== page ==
a basic bytecode to machine code compiler
no.email at nospam.invalid
Sat Apr 2 23:32:00 CEST 2011
John Nagle <nagle at animats.com> writes:
> There's no easy way to speed up Python; that's been tried.
> It needs either a very, very elaborate JIT system, more complex
> than the ones for Java or Self, or some language restrictions.
pretty fast code, I think.
> The main restriction I would impose is to provide a call that says:
> "OK, we're done with loading, initialization, and configuration.
> Now freeze the code." At that moment, all the global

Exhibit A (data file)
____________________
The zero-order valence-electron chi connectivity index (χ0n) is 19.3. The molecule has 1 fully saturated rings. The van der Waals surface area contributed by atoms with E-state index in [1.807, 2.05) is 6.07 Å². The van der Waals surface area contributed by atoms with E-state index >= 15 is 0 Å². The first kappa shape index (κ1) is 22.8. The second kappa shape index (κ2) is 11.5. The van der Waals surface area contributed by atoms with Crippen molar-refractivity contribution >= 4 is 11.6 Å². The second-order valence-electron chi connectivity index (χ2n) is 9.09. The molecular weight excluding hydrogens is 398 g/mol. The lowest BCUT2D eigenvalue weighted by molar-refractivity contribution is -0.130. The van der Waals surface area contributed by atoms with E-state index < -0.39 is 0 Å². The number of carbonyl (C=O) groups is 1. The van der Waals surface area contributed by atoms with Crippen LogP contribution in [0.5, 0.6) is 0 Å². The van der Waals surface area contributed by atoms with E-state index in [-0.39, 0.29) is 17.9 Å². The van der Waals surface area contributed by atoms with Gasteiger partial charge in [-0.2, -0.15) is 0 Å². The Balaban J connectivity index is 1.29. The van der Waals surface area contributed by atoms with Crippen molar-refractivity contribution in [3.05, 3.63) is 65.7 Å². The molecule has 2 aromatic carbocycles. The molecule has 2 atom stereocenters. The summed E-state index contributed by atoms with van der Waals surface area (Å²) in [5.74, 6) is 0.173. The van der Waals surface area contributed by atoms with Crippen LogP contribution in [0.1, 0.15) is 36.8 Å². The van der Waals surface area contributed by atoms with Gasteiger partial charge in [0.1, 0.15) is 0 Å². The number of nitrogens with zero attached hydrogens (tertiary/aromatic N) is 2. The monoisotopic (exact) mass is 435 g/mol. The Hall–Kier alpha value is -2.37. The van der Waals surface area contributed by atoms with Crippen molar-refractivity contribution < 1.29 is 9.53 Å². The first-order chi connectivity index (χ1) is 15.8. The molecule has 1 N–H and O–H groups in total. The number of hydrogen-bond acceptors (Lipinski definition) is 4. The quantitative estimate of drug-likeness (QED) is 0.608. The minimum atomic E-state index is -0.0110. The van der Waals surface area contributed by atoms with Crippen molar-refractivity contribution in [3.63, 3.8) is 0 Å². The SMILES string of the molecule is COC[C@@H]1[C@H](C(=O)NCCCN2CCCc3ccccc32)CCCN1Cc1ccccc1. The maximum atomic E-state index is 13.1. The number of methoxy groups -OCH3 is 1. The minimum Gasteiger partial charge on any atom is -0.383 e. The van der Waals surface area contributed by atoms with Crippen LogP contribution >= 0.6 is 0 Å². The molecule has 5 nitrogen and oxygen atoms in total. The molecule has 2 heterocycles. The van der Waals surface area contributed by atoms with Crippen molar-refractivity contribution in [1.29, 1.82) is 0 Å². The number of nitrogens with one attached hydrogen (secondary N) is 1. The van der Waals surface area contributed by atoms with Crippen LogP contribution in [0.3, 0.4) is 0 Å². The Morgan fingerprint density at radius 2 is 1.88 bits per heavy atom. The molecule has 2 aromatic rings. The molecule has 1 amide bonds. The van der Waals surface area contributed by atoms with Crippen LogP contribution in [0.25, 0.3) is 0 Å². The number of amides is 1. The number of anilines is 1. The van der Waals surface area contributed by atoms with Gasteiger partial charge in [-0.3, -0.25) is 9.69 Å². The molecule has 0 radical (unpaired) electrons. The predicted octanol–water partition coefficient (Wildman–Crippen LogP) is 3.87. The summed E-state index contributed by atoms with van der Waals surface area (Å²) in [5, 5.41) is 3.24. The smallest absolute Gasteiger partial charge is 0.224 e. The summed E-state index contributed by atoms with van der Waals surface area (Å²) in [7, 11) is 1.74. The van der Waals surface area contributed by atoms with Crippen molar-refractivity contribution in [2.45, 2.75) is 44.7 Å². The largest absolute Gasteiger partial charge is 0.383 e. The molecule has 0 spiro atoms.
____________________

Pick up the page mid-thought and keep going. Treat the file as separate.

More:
> analysis and compiling takes place. This allows getting rid
> of the GIL and getting real performance out of multithread CPUs.
That's quite an interesting idea. I do think a lot of production Python
code implicitly depends on the GIL and would need rework for multicore.
For example, code that expects "n += 1" to be atomic, because the
CPython bytecode interpreter won't switch threads in the middle of it.
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